April 2, 2012 -- What a difference four years make.
Mitt Romney is now essentially the presumptive Republican nominee — other candidates are dropping hints of unifying against President Obama, establishment giants like Paul Ryan and Marco Rubio are lining up behind the former Massachusetts governor, and his campaign is even talking about its strategy to challenge the White House on foreign policy.
Is the moderate 2012 Mitt Romney -- despite his courting of conservatives -- that different from the 2008 version, the guy who ran for president but lost the GOP nomination to the moderate John McCain? He's still the same person, more or less, but his campaign strategy changed significantly. Here's how.
Don't Make It Rain
In 2008, Romney spent more than $42 million of his own cash to fund his bid for president. That's about $9 of his own money for each vote he got, and it's also about as much as the indomitable super PAC currently supporting him has spent so far ($40 million).
Romney changed his tune after spending a small fortune and not winning, deciding that in the 2012 cycle he would rely on donors for money instead (car elevators don't pay for themselves after all). He was, of course, aided and abetted by the Supreme Court's decision in Citizens United, which effectively released unlimited amounts of money on the campaign. The Center for Responsive Politics reports that Romney has spent only $52,500 of his own money for the 2012 nomination.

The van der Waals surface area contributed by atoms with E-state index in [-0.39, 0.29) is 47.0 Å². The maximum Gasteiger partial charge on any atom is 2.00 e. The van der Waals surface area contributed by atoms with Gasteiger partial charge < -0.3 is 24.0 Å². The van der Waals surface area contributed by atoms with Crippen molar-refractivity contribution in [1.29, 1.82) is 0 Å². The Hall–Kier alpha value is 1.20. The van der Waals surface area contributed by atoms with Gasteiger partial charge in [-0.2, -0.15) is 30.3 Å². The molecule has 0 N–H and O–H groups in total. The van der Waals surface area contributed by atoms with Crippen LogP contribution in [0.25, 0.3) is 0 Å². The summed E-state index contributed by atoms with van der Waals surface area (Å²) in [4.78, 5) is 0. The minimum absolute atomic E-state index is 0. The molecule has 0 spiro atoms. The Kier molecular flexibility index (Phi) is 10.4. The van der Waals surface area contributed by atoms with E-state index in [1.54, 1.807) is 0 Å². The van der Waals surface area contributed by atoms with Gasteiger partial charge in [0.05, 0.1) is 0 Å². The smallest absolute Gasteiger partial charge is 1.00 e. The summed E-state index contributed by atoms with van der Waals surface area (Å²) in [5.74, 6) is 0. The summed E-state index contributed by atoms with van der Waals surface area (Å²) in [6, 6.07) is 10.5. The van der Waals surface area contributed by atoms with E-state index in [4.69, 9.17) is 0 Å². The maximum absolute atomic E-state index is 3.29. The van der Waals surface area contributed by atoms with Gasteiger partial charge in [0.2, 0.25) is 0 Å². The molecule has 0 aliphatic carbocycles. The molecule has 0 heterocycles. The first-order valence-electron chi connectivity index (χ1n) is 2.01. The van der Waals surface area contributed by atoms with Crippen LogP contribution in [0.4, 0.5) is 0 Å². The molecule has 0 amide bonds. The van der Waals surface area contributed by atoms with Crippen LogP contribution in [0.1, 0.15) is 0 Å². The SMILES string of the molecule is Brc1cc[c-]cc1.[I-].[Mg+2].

In May, the Romney campaign announced that the candidate and his wife gave $150,000 to a joint fund with the Republican National Committee, an apparent symbolic donation.
By doing so, Romney avoids the charge that he's just a rich guy who's able to run for president because he can afford to. Instead he's perceived as just a rich guy who's able to run for president because his friends can afford to donate to his super PAC.
Turn a Blind Hawkeye
Iowa gets a lot of attention every four years because it's the first state to vote in the primary process. Romney used to be one of those who believed in Iowa's significance — in his quest for the nomination in 2008, he spent $7 million trying to win the Iowa caucus, looking for an early boost in the campaign season and a validation of his candidacy.
He didn't win the caucus, and after that, it wasn't hard to see that he didn't have a great shot at winning the whole thing, either.
So in 2012, Romney repaid Iowa by giving it the stiff arm. He barely campaigned there until the home stretch before the early January vote, while some of his opponents had spent their entire campaigns in Iowa.
Romney's early-state strategy was anchored in New Hampshire, which he was expected to win easily. So it came as a nice surprise to him that he was declared the winner in Iowa by eight votes, even if a counting error later resulted in Rick Santorum's actually being the winner. In his speech that night, Romney called it a "great victory." With the storyline that he was a strong candidate despite not campaigning in Iowa too much, Romney sailed through New Hampshire.
Romney spent much of the 2008 cycle introducing himself to voters in ads that would be described by most people as "positive," i.e. they were about the candidate himself and didn't accuse opponents of fathering illegitimate children.